Genre: Fighting/Action
Publisher: Metro 3D
Developer: Gameness Art
Release Date: May 5, 2003
**Buy 'STAKE: Fortune Fighter Xbox
There are a certain number of things one should expect when booting up a new game. You'd expect it to play well, providing hours of fun, or at the very least, be playable. It's also not so much to ask for graphics on par with that of the average game on the system. It's also important that a game is easy on the ears, with good sound effects and a solid background score, or at least custom soundtrack support, assuming it's an Xbox game

Stake seems to completely disregard most of the qualities that you can find in a good game. The basic idea is this: you pick a character, jump into a big, open level, and brawl with a number of enemies. It's a little reminiscent of Power Stone, except there are too many problems to have any fun. Problems arise immediately. The menus aren't very nice looking, withfonts on bright, yellow-ish backgrounds. The character designs are pretty generic; you have your big, muscled warrior, yourgreen monster, your busty, scantily-clad gypsie, and so on. The options menu is really skimpy, with a couple pre-set controller configurations, and nothing else, really. There are few modes: Single player, Multiplayer, and Watch

When you actually start playing, you'll probably find that staring at the character models would make for a more entertaining experience. Controlling your character has an incredibly sloppy feel. Jerky movement, stiff jumping, and pretty much no physics whatsoever make for a game with a bland, unfun feel. Combat is performed with three buttons, but you won't find much depth. One button is for basic attacks, one is for strong attacks, and yet another for a super attack that requires magic points. You can press each button a number of times to perform different combos, but you can't mix buttons. It lacks any sort of flow or depth, making for shallow fights

Weapons in the game are basically little items thrown about the levels that supposedly harm your foes. Usually, though, they'll end up hurting you, do nothing to your foes, or justeveryone off. One weapon is the Ice Pot - when thrown, it lets off a gas that will freeze anyone in their steps that touches it. The gas is so faint, however, that you usually can only see it after you realise you're not moving, and you squint for a closer look. Anotherweapon is the Fire Pot. When thrown, it kind of explodes, showering flames over a wide area. You're bound to hurt yourself or your teammates when using it. These weapons really, really didn't turn out too well

One thing Stake seems to like to boast about are it's big interactive environments. While they are big, they lack good design. There are a number of themes, from the lava-filled area, to a grassy hill with a temple on it, to what is apparently a haunted house. Each of them are so big you'll get lost, but there's really nothing to do on them - they're usually just filled with aof open space or repetitive terrain. Not helping matters is the constant clipping that goes on, leaving you stuck in many areas you wish you weren't

The camera is equally bad. You can use the triggers to make it zoom in or out, but that's basically it. You can't even rotate it, which is incredibly unfortunate. It's simply stuck at a fixed angle the whole time. Zooming out won't even help you see what's going on, as Stake employs some kind of strange blur effect, making it almost impossible to see anything but movements. The camera also becomes troublesome if you're inside a building with a roof on it - you have to adjust the camera every so often, or you're stuck staring at the roof. This area of the game needed major improvement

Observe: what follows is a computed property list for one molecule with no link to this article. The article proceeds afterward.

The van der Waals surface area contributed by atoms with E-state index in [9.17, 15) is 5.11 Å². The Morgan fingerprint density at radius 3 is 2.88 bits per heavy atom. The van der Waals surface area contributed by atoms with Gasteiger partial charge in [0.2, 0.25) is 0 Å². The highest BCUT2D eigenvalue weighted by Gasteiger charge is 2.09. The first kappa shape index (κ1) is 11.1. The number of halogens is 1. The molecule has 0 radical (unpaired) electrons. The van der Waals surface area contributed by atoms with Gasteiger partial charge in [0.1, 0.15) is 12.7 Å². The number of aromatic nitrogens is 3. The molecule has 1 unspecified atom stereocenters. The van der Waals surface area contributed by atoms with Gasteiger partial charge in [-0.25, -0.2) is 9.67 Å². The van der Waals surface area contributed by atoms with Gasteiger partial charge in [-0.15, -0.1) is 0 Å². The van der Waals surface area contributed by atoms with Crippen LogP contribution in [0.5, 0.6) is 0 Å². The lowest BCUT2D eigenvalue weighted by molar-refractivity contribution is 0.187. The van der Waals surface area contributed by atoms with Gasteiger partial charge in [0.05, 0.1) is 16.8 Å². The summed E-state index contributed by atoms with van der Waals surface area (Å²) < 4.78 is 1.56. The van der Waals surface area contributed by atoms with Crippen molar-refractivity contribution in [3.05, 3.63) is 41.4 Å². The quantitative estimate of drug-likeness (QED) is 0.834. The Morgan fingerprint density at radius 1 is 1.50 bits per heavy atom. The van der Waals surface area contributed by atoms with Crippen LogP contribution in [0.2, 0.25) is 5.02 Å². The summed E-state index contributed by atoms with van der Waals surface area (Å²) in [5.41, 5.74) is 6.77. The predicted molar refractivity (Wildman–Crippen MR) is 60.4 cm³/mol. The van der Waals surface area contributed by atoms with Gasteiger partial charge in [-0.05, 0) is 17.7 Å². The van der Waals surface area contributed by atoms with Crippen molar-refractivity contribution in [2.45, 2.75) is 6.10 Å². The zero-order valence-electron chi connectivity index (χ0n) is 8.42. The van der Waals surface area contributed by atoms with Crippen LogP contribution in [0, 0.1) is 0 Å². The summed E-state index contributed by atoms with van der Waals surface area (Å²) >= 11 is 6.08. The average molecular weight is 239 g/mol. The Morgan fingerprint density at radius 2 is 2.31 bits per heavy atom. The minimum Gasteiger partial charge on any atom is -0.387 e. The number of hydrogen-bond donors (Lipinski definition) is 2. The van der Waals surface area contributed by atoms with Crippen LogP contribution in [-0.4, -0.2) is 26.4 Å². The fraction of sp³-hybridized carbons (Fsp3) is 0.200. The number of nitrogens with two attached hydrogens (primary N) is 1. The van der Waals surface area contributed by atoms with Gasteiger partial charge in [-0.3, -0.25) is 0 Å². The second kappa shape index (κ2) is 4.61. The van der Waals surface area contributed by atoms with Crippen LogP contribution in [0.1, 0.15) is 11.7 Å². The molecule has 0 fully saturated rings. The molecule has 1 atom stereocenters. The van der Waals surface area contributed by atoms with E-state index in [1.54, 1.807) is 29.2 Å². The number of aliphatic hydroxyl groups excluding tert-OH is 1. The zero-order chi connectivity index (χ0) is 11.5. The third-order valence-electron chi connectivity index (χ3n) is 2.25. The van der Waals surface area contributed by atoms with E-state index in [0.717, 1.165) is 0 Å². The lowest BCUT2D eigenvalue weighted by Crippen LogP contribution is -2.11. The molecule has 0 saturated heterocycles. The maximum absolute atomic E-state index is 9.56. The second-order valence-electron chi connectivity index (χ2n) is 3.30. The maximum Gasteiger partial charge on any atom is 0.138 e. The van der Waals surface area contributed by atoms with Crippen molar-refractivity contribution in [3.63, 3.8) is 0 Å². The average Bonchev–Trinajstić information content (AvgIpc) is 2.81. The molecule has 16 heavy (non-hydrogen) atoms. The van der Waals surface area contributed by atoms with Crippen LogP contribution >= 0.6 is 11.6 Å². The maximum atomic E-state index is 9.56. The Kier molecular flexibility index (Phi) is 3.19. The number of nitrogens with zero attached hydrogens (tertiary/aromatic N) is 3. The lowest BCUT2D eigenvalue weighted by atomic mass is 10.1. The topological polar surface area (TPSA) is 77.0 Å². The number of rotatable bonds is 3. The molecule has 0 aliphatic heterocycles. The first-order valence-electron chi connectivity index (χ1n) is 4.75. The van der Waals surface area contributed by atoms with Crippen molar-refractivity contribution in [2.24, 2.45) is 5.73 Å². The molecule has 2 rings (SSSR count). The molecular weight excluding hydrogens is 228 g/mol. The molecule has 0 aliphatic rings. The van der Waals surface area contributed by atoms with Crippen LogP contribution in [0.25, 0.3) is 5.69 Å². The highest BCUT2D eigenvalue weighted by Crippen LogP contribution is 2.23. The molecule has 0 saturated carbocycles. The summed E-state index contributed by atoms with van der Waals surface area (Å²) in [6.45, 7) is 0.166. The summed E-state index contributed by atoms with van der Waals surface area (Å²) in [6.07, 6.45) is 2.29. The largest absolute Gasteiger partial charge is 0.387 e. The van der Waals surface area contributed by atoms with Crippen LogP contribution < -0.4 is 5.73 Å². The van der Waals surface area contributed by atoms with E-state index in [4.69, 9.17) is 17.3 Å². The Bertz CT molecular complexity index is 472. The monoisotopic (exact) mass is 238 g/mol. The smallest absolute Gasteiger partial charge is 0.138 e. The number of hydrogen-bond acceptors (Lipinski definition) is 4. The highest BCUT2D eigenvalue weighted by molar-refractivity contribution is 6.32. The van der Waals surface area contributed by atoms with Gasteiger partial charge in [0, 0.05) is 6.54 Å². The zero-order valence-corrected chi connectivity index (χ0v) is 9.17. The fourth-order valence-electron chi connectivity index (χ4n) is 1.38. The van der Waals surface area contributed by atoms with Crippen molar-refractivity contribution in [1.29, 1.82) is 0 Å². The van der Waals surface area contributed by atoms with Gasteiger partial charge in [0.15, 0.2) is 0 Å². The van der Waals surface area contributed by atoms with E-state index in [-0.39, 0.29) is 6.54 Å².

The multiplayer mode fixes nothing. Your friends will probably feel like punching you in the face for making them play,. There are two ways to play: free for all Deathmatch, or a Team Battle. However, since all of the characters run at basically the same speed, and the environments are so- not to mention the all around bad control, you won't find yourselves developing any cool tactics or strategies. It's a- a game like this could have been really cool, if properly done

The graphics are so unimpressive, you'd swear this was a Nintendo 64 game. The environments are rigid and lack many interesting sights. Textures are incredibly blurry and repetitive, making it easy to get lost. Character models are the best looking part of the game, but that's not saying a lot. They sport clunky, jittery animation and lack much detail. Between the camera and the lackluster graphics, you'll be hardpressed to actually understand what's going on half the time

Sound is probably one of the best parts of the game, but that's only because the game offers custom soundtrack support. Even, then, though, the way it's implemented feels cheap: you have to scroll through an incredibly long list to get to any particular song, and it repeats throughout the whole match instead of moving on to the next track. If you want to select the next track, you have to scroll through the whole list again to get to it. It's simply not practical. Sound effects aren't too impressive either - many of them seem out of place or just plain. Work that mute button

Stake hasn't recieved a lot of hype, but that's understandable - the game is really disappointingly bad. It feels like it could have used a lot more time in development, despite being delayed several times. It wants to be a fun brawler, but instead, is a clunky, boring game consisting of running around and mashing buttons. I advise you to not spend your money on this game. I honestly do not understand how Metro3D approved this game's release

**Score: 3.0/10**